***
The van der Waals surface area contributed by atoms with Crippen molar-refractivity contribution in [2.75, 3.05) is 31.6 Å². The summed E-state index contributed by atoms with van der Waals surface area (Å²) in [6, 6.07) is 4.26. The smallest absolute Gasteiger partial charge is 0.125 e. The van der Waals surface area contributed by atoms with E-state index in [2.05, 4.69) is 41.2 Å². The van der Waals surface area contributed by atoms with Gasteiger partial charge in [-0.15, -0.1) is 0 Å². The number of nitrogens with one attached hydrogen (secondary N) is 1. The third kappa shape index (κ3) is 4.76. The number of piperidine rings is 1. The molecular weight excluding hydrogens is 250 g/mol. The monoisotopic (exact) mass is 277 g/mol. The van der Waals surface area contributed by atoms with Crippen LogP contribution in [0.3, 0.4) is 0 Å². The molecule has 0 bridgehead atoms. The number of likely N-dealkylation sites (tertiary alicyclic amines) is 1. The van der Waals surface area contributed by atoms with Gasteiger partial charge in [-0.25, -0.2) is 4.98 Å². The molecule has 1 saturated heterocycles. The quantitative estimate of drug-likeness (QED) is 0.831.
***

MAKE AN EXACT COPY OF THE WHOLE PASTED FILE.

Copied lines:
The van der Waals surface area contributed by atoms with Crippen molar-refractivity contribution in [2.75, 3.05) is 31.6 Å². The summed E-state index contributed by atoms with van der Waals surface area (Å²) in [6, 6.07) is 4.26. The smallest absolute Gasteiger partial charge is 0.125 e. The van der Waals surface area contributed by atoms with E-state index in [2.05, 4.69) is 41.2 Å². The van der Waals surface area contributed by atoms with Gasteiger partial charge in [-0.15, -0.1) is 0 Å². The number of nitrogens with one attached hydrogen (secondary N) is 1. The third kappa shape index (κ3) is 4.76. The number of piperidine rings is 1. The molecular weight excluding hydrogens is 250 g/mol. The monoisotopic (exact) mass is 277 g/mol. The van der Waals surface area contributed by atoms with Crippen LogP contribution in [0.3, 0.4) is 0 Å². The molecule has 0 bridgehead atoms. The number of likely N-dealkylation sites (tertiary alicyclic amines) is 1. The van der Waals surface area contributed by atoms with Gasteiger partial charge in [-0.25, -0.2) is 4.98 Å². The molecule has 1 saturated heterocycles. The quantitative estimate of drug-likeness (QED) is 0.831.